Transient variations in the occurrence of kidney stones as seen in seasonal periodicity are also one of the reasons causing temperature changes. Our body’s psychological response time for the changes in the climate is very rapid and thus, in arid and hot climatic areas kidney stones can develop almost within 90 days. Researchers have predicted that global warming will take place in this century thus, significantly increasing the MAT as well in the United States. (National Climatic Data Center 2006) Currently, the kidney stone belt primarily comprises the warmer southeastern areas of Alabama, Tennessee, Arkansas, South Carolina, Florida, Mississippi, Georgia, North Carolina, and Louisiana, but as the temperature rises there will be more occurrences of kidney stones and the belt will expand towards the northern and western areas as a direct result of global warming. (Elliott et. al. 2001) Due to this, the largest increase in the occurrences of kidney stones may be found in Florida, Texas, and California. But this will happen if the temperature increases linearly. If a threshold takes place then the occurrences of kidney stones will increase drastically resulting in the formation of a new kidney stone belt which will stretch right from Kansas to Northern California and Kentucky. (Cramer 2006) It has been predicted that the percentage of people in the United States that live in high-risk zones of occurrences of kidney stones will increase from almost 40% in 2000 to 70% in 2095 and 56% in 2050. (Pearle 2001)

Rise in cost for treating kidney stone

By using the climate models of intermediary severity warming, researchers have predicted that a rise in the temperature will increase the occurrences of kidney stones due to which the associated increase in the costs for treating kidney stones will also increase by almost $1 billion to $1.13 million every year. This is almost a 25% increase over the current expenditure that is being currently spent in the United States for treating kidney stones. (Bateson 2003)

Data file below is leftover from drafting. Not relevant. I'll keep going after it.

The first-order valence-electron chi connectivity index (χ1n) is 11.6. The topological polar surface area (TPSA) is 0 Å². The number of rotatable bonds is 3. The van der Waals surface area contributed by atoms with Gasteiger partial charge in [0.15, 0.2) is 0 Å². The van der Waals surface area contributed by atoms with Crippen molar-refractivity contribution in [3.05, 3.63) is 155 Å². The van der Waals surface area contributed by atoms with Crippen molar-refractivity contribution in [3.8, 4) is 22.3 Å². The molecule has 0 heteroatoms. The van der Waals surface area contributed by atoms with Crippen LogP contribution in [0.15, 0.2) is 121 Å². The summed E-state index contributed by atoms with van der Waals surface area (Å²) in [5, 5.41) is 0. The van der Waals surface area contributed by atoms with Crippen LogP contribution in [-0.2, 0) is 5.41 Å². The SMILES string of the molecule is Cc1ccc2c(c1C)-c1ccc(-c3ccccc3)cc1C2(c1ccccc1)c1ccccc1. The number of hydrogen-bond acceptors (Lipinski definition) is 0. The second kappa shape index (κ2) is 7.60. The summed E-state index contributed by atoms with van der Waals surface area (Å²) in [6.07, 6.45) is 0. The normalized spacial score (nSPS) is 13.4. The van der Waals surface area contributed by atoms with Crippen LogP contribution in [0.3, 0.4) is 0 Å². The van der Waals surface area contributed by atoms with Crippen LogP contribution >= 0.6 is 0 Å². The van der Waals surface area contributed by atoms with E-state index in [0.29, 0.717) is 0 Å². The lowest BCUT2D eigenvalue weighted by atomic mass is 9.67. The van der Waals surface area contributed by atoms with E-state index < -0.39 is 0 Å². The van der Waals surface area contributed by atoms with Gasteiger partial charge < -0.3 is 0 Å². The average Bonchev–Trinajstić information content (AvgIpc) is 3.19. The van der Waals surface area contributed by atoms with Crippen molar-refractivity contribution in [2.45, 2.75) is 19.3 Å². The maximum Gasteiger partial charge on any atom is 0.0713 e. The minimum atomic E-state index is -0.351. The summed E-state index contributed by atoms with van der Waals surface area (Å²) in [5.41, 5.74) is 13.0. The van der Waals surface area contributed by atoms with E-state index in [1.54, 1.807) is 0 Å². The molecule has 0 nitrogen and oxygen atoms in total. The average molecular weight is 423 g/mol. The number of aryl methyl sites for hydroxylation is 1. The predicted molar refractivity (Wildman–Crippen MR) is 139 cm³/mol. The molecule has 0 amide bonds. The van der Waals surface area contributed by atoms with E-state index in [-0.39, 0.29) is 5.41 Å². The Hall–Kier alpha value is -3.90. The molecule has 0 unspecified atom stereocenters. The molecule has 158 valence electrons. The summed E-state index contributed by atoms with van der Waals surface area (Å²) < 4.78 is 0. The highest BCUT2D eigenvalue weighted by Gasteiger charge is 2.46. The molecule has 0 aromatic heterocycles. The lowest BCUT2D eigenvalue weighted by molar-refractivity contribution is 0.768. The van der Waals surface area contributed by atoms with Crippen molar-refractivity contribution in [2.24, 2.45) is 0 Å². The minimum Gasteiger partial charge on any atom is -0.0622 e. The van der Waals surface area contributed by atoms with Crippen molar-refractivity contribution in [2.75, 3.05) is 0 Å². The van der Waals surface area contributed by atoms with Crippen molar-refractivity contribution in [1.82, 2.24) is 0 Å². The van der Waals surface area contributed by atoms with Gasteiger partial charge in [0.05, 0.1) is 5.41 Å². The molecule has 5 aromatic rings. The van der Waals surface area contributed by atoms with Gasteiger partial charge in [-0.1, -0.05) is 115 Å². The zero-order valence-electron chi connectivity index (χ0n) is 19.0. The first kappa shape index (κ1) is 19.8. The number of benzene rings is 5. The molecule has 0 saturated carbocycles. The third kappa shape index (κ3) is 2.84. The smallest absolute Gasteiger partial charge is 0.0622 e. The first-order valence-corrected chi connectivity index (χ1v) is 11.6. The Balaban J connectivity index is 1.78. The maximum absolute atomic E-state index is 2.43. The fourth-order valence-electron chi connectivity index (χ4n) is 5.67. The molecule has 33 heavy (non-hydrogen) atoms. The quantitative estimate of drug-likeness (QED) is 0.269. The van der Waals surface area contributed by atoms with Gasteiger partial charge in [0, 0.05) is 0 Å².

(Dirks et. al. 2006)

The projected warming is given in the above figure by the histograms and the top lines represent 2 temperature response models distinctly indicating the increased risk of kidney stones. From the above, we can see that the distribution of the occurrences of kidney stones that are related to climatic changes depends strongly on the pattern of the given temperature dependence model. Since, in the given linear model the increased risk of kidney stone reckons upon the rise in the temperature and baseline risk, the increased risk is focused more in the western areas and towards the mid-continent. (IPCC4 2007) The non-linear risk model displays sharp temperature dependence. According to this model, a steep rate of increase in the occurrences of kidney stones will be experienced between the temperatures of 10°C and 15°C, (Chen 2008) that is the threshold value with a smaller risk of kidney stone occurrences above these temperatures. As a result, according to this model, there will be little change in the occurrences of kidney stones that has been predicted in the areas with a 13.4°C temperature rise in 2050. (Evans 2005) This area has been represented by the red area in the figure given below and it trails the movement of threshold isotherm towards the north. Although the overall effect as predicted by this non-linear model is quite similar to that of the linear model since according to both the present high-risk zone of the kidney stone belt in the southeastern region of the United States will probably expand northward including the states from Kansas to North Carolina and Virginia, the increase in the occurrences of kidney stone will be sharply concentrated in the areas that are immediately situated south of threshold isotherm. (Pearle 2005)